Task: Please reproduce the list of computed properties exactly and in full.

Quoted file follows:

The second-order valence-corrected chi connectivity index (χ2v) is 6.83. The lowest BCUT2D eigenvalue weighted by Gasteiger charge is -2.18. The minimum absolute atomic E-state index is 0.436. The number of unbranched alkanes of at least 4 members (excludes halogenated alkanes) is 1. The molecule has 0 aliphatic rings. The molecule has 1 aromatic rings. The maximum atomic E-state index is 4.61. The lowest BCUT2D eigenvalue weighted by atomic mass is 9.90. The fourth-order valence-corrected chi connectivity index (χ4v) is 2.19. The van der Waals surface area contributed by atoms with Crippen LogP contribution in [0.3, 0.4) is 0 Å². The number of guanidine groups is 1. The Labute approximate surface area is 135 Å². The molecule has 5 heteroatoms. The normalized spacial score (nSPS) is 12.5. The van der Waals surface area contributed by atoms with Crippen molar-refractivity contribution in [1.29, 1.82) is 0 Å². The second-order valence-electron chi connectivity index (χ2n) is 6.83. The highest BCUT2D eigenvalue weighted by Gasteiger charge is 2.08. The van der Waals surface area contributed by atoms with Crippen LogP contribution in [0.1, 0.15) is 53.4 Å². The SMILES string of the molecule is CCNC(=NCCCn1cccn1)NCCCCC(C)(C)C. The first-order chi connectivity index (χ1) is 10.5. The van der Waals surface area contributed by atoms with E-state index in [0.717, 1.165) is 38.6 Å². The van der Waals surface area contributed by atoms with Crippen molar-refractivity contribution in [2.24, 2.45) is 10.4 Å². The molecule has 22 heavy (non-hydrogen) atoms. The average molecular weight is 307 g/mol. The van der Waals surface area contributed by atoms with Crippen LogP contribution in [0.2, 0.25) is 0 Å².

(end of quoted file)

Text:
The second-order valence-corrected chi connectivity index (χ2v) is 6.83. The lowest BCUT2D eigenvalue weighted by Gasteiger charge is -2.18. The minimum absolute atomic E-state index is 0.436. The number of unbranched alkanes of at least 4 members (excludes halogenated alkanes) is 1. The molecule has 0 aliphatic rings. The molecule has 1 aromatic rings. The maximum atomic E-state index is 4.61. The lowest BCUT2D eigenvalue weighted by atomic mass is 9.90. The fourth-order valence-corrected chi connectivity index (χ4v) is 2.19. The van der Waals surface area contributed by atoms with Crippen LogP contribution in [0.3, 0.4) is 0 Å². The number of guanidine groups is 1. The Labute approximate surface area is 135 Å². The molecule has 5 heteroatoms. The normalized spacial score (nSPS) is 12.5. The van der Waals surface area contributed by atoms with Crippen molar-refractivity contribution in [1.29, 1.82) is 0 Å². The second-order valence-electron chi connectivity index (χ2n) is 6.83. The highest BCUT2D eigenvalue weighted by Gasteiger charge is 2.08. The van der Waals surface area contributed by atoms with Crippen LogP contribution in [0.1, 0.15) is 53.4 Å². The SMILES string of the molecule is CCNC(=NCCCn1cccn1)NCCCCC(C)(C)C. The first-order chi connectivity index (χ1) is 10.5. The van der Waals surface area contributed by atoms with E-state index in [0.717, 1.165) is 38.6 Å². The van der Waals surface area contributed by atoms with Crippen molar-refractivity contribution in [2.24, 2.45) is 10.4 Å². The molecule has 22 heavy (non-hydrogen) atoms. The average molecular weight is 307 g/mol. The van der Waals surface area contributed by atoms with Crippen LogP contribution in [0.2, 0.25) is 0 Å².